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Decline Chest Press: Correct Form, Technique, Variations, Benefits and Common Mistakes

Decline chest press is an alternative to a basic bench press. (Photo by Andrea Piacquadio via pexels)
Decline chest press is an alternative to a basic bench press. (Photo by Andrea Piacquadio via pexels)
Ruby khanna

Decline chest press is a very effective alternative to a flat bench exercise that changes the tension as well as the angle placed on your chest. This exercise increases the stimulus in your working muscles, thereby enhancing your muscle growth in terms of strength and size.

Even though basic chest press is a beneficial workout, other variations, such as the decline chest press, is also very useful when it comes to targeting chest muscles from a different angle for better results.

When performing the decline chest press, the bench needs to be set at 15 to 30 degrees on a decline, as this angle places your torso on a downward slope, further activating your lower pecs as you push weights. You can incorporate this exercise into your upper body training schedule to build a toned and stronger chest.


How to perform decline chest press? Correct form and technique

Instructions:

For this exercise, you can use a decline bench/power rack or a decline bench station.

  • Keep the barbell at an appropriate level on the rack. Load the bar with weights that are comfortable for your fitness level.
  • Place your feet at the end of the bench, and slowly lie down on your back.
  • Grab the barbell using a tight grip with your thumbs properly wrapped around the barbell. Your hands should be a bit wider than shoulder-width distance.
  • Slowly unrack the barbell, and lower it to your chest.
  • Raise the barbell with a push till it is fully extended.
  • Once done with the desired reps, put the barbell back on the rack, and relax.
  • Breathe easily throughout the exercise.
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Benefits of decline chest press

The decline chest press particularly targets your lower pectoralis muscles. Compared to other variations of the bench press that are done on inclined angles, a decline chest press is less stressful and more effective.

That is because the change of angle during this exercise also changes the tension placed on your elbows, shoulders and wrists. It's an ideal alternative for people who find the basic or incline bench press too challenging and uncomfortable.

A decline chest press helps develop the muscles required for day-to-day movements. As the exercise largely targets your lower pecs, it also helps to treat imbalances from chest exercises that provide less pectoral activation.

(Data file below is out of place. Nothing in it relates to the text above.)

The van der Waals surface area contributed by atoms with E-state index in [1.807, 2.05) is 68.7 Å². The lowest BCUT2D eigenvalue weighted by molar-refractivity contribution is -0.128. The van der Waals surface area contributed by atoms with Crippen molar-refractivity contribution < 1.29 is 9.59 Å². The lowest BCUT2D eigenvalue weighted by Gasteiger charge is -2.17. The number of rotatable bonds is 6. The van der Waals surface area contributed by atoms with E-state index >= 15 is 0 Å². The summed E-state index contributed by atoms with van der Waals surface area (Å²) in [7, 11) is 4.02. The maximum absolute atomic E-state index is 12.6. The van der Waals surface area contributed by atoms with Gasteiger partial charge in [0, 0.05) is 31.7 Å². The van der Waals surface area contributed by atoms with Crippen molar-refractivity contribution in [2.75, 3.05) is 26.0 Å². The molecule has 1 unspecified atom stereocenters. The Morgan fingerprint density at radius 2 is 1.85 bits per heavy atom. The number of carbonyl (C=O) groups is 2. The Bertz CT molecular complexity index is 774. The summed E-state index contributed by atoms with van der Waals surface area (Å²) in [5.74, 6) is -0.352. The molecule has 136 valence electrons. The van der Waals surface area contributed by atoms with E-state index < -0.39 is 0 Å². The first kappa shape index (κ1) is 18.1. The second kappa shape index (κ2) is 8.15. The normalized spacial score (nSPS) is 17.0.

Other variations and modifications

The decline chest press can also be performed in different ways to make the exercise more effective and interesting.


1) Flat bench chest press

A basic chest press is good if you are just starting with your weight training routine. The process of doing a flat bench chest press is the samel only the angle of the bench changes from a decline to a flat position.

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2) Dumbbell chest press

When doing a decline chest press instead of a barbell, you can also use dumbbells.

Using dumbbells will help you get a deeper range of motion and enhance the unilateral development of your lower chest muscles. Moreover, it will also increase stability, which leads to muscles performing harder.

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If you want to target your biceps, use a medium or wide grip. Doing this exercise with a narrow grip reduces the activation of your biceps.


Common mistakes

When performing a decline chest press, avoid these mistakes to make the exercise safe and effective.

  • When racking and unracking the barbell, make sure to lift the bar safely and slowly to avoid any risk of injury.
  • Do not bounce the barbell in an attempt to push the bar up with force. Doing so will increase the risk of pain and injury to your sternum and reduce the effectiveness of the exercise.
  • The press should always be performed slowly and in a controlled manner throughout the exercise. That will ensure correct form and target the desired chest muscles.
  • Always use a medium-weighted barbell for a decline chest press. Using too heavy weights can compromise your form and increase the risks of injuries. Adjust the weight according to your fitness level to safely do the exercise.
  • When doing a decline chest press, don't hold your breath when lifting the barbell. Remember to inhale as you lower the bar and exhale as you lift it upwards.

Summary

Always start slow with eight to ten reps in three sets, and work your way up as you gain confidence and strength. Once you become stronger, you may add more weight and enhance the resistance on the barbell.

If you have any type of injury to your shoulder, chest, back or neck, first consult your doctor before performing any weight lifting exercise to ensure that the workout is safe. If you feel pain or discomfort while performing the exercise, stop for a few minutes or discontinue immediately.


Edited by Bhargav

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